Tariffs could be axed on various imports under Government proposals
Household products including bicycle pumps and pencils could have their import tariffs removed under Government proposals for post-Brexit trade agreements.
The Department for International Trade has launched a public consultation to gather views on whether it should simplify its tariff policy to ensure greater choice and lower prices for consumers.
Among options being considered by the Government are proposals to remove tariffs of less than 2.5% and rounding tariffs down to the nearest 2.5%, 5% or 10% band.
Goods such as fire extinguishers, pencils, bike pumps and some household fridges currently have tariffs below 2.5% and therefore could see them removed.
Ministers are also seeking views on whether to remove tariffs on inputs to production – such as raw materials for construction or bolts for machines – in a bid to reduce costs for UK manufacturers.
International Trade Secretary Liz Truss said: “The UK has left the EU and it is time for us to look forward to our future as an independent, global champion of free trade.
“It is vitally important that we now move away from the complex tariff schedule imposed on us by the European Union.
“High tariffs impinge on businesses and raise costs for consumers. This is our opportunity to set our own tariff strategy that is right for UK consumers and businesses across our country.
“I am calling on people, businesses and civil society groups to seize this opportunity to take part in our consultation and tell us what would work best for them.”
In a separate written statement to the Commons, Ms Truss said the UK will “drive a hard bargain” in its trade negotiations, and is “prepared to walk away if that is in the national interest”.
The Cabinet minister said it is a “key priority” of the Government to “deepen trade and investment relationships with like-minded partners, starting with the USA, Japan, Australia and New Zealand”.
She added: “These bilateral negotiations will also be a potential stepping-stone to joining the Comprehensive and Progressive Agreement for Trans-Pacific Partnership.”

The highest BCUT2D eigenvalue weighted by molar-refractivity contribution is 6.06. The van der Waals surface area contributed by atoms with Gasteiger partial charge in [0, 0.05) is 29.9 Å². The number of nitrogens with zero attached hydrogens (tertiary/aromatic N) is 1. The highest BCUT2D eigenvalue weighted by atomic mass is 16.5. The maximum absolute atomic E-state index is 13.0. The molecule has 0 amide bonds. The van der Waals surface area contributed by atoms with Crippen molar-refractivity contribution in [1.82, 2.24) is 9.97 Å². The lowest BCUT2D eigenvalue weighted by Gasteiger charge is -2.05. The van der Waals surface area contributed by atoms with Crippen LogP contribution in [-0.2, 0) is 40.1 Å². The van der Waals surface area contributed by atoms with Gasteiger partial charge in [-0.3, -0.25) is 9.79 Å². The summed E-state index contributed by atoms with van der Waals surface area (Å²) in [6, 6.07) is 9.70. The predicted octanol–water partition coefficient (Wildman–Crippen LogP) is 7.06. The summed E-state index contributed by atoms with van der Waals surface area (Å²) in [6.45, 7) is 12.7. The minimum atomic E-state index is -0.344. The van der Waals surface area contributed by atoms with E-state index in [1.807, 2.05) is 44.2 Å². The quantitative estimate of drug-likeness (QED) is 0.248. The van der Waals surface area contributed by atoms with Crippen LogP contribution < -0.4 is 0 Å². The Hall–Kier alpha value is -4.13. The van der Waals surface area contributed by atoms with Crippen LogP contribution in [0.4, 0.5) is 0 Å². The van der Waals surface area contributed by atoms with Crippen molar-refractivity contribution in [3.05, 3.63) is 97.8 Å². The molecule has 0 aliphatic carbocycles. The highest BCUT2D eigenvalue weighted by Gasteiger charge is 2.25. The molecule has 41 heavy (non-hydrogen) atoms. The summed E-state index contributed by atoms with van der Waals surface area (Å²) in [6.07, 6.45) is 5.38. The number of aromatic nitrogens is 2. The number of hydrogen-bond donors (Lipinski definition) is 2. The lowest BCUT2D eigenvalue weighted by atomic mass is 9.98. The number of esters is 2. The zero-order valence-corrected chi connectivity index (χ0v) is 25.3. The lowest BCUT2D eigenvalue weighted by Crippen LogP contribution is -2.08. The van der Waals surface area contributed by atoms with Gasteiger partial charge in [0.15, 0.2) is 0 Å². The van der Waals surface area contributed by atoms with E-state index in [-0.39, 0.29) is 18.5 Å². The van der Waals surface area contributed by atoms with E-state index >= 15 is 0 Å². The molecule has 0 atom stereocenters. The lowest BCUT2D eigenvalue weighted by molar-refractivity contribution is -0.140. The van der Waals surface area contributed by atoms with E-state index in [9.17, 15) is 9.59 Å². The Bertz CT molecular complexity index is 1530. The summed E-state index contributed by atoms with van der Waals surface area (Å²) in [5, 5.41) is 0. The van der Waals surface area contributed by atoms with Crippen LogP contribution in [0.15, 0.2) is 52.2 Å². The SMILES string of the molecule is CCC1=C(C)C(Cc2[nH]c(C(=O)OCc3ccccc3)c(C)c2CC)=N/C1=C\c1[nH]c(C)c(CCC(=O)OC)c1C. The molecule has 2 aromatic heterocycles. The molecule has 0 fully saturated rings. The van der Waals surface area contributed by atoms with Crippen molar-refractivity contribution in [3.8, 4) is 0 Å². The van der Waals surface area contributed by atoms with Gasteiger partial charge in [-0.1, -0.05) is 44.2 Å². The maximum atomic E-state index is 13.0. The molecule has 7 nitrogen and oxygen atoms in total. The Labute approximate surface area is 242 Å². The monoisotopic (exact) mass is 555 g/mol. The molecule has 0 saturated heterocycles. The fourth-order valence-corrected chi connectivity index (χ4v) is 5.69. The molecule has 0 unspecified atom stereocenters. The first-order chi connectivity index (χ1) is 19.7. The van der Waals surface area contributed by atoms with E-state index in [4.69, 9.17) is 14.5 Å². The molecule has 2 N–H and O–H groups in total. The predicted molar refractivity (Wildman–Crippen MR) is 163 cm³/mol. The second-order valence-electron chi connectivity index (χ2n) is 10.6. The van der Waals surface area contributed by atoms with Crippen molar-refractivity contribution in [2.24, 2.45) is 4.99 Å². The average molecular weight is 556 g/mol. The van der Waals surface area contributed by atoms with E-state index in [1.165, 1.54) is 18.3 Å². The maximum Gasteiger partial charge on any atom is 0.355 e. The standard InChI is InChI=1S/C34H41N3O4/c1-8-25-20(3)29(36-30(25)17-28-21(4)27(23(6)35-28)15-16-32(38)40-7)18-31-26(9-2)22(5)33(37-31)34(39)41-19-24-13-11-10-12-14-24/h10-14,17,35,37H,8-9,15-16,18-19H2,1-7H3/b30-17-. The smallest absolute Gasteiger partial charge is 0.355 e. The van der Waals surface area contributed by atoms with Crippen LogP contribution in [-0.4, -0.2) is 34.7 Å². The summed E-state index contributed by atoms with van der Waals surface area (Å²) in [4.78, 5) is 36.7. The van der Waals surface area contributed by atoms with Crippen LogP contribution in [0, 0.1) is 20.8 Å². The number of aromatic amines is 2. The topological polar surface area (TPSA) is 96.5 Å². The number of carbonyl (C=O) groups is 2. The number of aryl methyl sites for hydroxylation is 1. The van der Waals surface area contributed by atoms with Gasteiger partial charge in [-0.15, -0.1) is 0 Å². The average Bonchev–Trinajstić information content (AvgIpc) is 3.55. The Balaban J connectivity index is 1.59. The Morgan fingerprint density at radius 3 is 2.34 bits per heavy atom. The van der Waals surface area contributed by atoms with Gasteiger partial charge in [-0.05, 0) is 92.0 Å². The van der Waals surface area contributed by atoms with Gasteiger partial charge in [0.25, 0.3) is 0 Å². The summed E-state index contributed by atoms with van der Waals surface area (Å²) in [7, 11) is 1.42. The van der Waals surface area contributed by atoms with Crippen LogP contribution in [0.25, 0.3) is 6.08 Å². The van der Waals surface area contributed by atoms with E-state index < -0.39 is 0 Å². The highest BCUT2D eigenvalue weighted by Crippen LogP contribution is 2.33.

She said the UK would seek to secure “comprehensive, far-reaching and mutually beneficial tariff reductions” – taking into account sensitive UK products – in a free trade agreement with the US.
She went on: “This market access will be further supported through the FTA by efficient, predictable, and transparent customs procedures, with a reduction in technical barriers to trade.
“The FTA will aim to remove measures that currently restrict UK trade and to prevent their imposition in future, while upholding the safety and quality of products on the UK market.”
But she insisted the NHS will not be “on the table” in trade talks.
She said: “The Government has been clear that when we are negotiating trade deals, the NHS will not be on the table.
“The price the NHS pays for drugs will not be on the table. The services the NHS provides will not be on the table.
“We will not agree measures which undermine the Government’s ability to deliver on our manifesto commitments to the NHS.
“As we committed to in our manifesto, in all of our trade negotiations we will not compromise on our high environmental protection, animal welfare and food standards.”